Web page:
... come across something entirely new? If so, what? Dwardu Cardona Replies: In my case, mostly the same old TYPE of marbles with only SLIGHT differences. BUT, now and then, an entirely new kind of marble- a real gem. As to what these gems are, I'll have to wait until I get more like them in order to be able to compare THEIR slight differences and what these might entail. Eric Douma Asks: Has all mythology been already considered in one way or another with regard to the Saturn theory, or is there still mythological and/or legendary material out there that has never been checked as to its relevancy or consistency with the Saturn theory? Dwardu Replies: I can only speak for myself. No- not "all mythology" has yet been considered in regard to the Saturn theory. Yes- in MY case, there is still an awful lot of mythological material that has not yet been checked (or not checked well enough). Ev Cochrane Adds: I would agree with Dwardu here. While ...
57. Solar System Studies (Part 2) [Aeon Journal $]
... ice can reach 60 south latitude. Deposited strata of sandstone and limestone, which were ancient sea bottoms as found on land, may be thousands of meters thick. Beds of ooze at the bottoms of the oceans are surprisingly thin and seem to contradict the uniformitarian assumption of eons-long deposition of crustacean skeletal remains. This is an area which needs further study, and some of the peripheral and extant theories will be discussed later in this section. Earth has a powerful magnetic field which, though weaker than those of the giants Jupiter and Saturn, is comparable to the fields of Uranus and Neptune, both of which are much larger planets than Earth. Earth's magnetic field is mostly but not entirely dipole in nature. If this field is generated within its liquid outer core by rotating electrical currents, it follows that the solid core spin axis must be aligned with Earth's magnetic field axis. It might be expected that Earth's magnetic axis and its spin axis would also be aligned, but they are not and appear to have been wrenched apart. The northern magnetic pole is ...
58. The Great Father [The Saturn Myth] [Books]
... --- >> II The Great Father Anyone attempting to trace the Saturn legend must reckon with the primordial god-figure whom ancient races celebrate as "the great father," and who is said to have first organized the heavens and founded the antediluvian kingdom of peace and plenty, the "Golden Age." While few of us today could locate Saturn in the starry sphere, the earliest astral religions insist that the planet-god was once the all-powerful ruler of heaven. But paradoxically, they also declare that he resided on earth as a great king. He was the father both of gods and men. This dual character of the great father has been the subject of a centuries-long, but unresolved debate. Was he a living ancestor subsequently exaggerated into a cosmic divinity? Or was he originally a celestial god whom later myths reduced to human proportions? For an explanation of the great father researchers look to such varied powers as the solar orb, an esteemed tribal chief, or an abstract "vegetation cycle." Almost uniformly ignored is the connection of the ...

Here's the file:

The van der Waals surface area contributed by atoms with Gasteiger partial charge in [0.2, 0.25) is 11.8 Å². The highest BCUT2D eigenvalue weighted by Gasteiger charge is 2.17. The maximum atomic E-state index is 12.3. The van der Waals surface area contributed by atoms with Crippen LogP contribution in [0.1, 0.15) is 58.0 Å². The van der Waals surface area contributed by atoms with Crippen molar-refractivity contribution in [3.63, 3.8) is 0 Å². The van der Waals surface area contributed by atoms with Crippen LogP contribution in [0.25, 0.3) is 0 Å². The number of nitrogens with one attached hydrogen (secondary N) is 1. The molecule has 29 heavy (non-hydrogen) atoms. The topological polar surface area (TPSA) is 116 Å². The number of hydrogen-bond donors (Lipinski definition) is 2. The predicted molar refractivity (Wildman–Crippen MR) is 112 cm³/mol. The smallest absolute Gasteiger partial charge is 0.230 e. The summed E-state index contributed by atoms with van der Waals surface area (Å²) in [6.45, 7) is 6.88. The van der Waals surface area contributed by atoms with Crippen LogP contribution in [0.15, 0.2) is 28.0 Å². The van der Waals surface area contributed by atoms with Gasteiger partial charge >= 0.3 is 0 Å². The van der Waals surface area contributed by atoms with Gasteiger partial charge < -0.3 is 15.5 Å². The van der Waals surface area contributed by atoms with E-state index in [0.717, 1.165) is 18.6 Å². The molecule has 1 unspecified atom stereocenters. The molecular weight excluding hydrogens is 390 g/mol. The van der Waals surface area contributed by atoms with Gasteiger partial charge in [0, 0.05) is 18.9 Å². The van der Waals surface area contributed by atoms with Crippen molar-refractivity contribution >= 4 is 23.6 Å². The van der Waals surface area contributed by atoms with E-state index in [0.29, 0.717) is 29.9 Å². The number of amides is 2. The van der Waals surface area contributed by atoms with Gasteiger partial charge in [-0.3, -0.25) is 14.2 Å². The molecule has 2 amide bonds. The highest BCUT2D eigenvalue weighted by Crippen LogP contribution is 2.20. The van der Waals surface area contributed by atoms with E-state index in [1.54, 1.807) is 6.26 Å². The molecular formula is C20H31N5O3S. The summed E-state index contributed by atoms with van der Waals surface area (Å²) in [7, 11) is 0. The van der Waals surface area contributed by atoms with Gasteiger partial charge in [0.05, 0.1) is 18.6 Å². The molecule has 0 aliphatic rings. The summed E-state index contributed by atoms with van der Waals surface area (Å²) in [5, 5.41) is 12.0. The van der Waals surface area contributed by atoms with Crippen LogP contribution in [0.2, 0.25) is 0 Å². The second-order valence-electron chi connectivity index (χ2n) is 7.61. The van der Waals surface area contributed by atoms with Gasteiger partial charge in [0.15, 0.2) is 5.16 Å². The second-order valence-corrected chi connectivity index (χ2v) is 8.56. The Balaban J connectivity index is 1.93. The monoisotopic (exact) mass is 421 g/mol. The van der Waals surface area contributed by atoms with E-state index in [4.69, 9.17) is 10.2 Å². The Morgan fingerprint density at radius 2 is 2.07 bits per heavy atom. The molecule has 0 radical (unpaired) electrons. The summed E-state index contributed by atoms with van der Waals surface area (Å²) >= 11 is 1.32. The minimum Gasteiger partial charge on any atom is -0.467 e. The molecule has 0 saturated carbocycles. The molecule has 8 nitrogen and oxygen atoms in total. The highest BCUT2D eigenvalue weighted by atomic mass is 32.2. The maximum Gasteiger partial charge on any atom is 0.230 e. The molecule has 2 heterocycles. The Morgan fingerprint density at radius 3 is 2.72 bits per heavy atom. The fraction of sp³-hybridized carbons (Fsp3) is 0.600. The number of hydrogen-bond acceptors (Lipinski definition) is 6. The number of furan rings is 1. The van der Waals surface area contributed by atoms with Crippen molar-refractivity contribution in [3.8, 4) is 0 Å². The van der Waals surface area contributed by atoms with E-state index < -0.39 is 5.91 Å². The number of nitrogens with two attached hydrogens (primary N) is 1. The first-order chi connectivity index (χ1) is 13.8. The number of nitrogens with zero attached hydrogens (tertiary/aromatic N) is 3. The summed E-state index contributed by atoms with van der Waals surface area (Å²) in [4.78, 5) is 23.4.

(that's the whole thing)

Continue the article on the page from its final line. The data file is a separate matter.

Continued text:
59. On Comets and Kings [Aeon Journal $]
... for Tlapallan, the land of plenty, promising to return and reinstitute his kindly creed on some future anniversary of the day of his departure." (72) Here it must be said that Mesoamerican culture is not alone in ascribing its cultural achievements to the designs of some early ruler, one virtually indistinguishable from the gods. As the first king and culture hero of Mexican tradition Quetzalcoatl conforms to a universal archetype: that of the primeval king. There are countless examples of this figure, of which the Greek Kronos, Latin Saturn, Iranian Yima, Hebrew El, and Chinese Huang-ti are among the most familiar. As we have documented elsewhere, it is possible to identify a celestial prototype for each of these legendary figures: namely, the planet Saturn. (73) Each of these primeval kings, in fact, was identified with the planet Saturn by sources indigenous to their respective cultures. This fact alone offers us a powerful clue with regards to Quetzalcoatl's original identity. The religious rites associated with Quetzalcoatl also suggest a relationship to Saturn. Diego Duran ...
60. The Road to Saturn (Excerpts from an Autobiographical Essay) [Aeon Journal $]
... From: Aeon I:3 (1988) Home¦ Issue Contents The Road to Saturn (Excerpts from an Autobiographical Essay) Dwardu Cardona PART II I 1977 saw the publication of George Michanowsky's The Once and Future Star. In this work Michanowsky maintained that the rise of civilization and the origin of religious beliefs owe their impetus to the sudden appearance of a bright light in the sky. But the similarity to the theory of Saturn's flare-up ends there. Michanowsky's theory was based on the remains of a supernova, in the form of a pulsar, discovered in 1968 by the Molonglo Radio Observatory in Australia. The pulsar was detected in the southern constellation Vela and thus received the popular designation Vela X. The stellar explosion that gave birth to this pulsar occurred somewhere between 1300 and 1500 light years away and must therefore have appeared in Earth's sky for many months as a prominent light that might even have shone as a smaller second sun by day. Searching in Sumerian documents for a possible reference to this ancient stellar outburst, Michanowsky believed he found it in a ...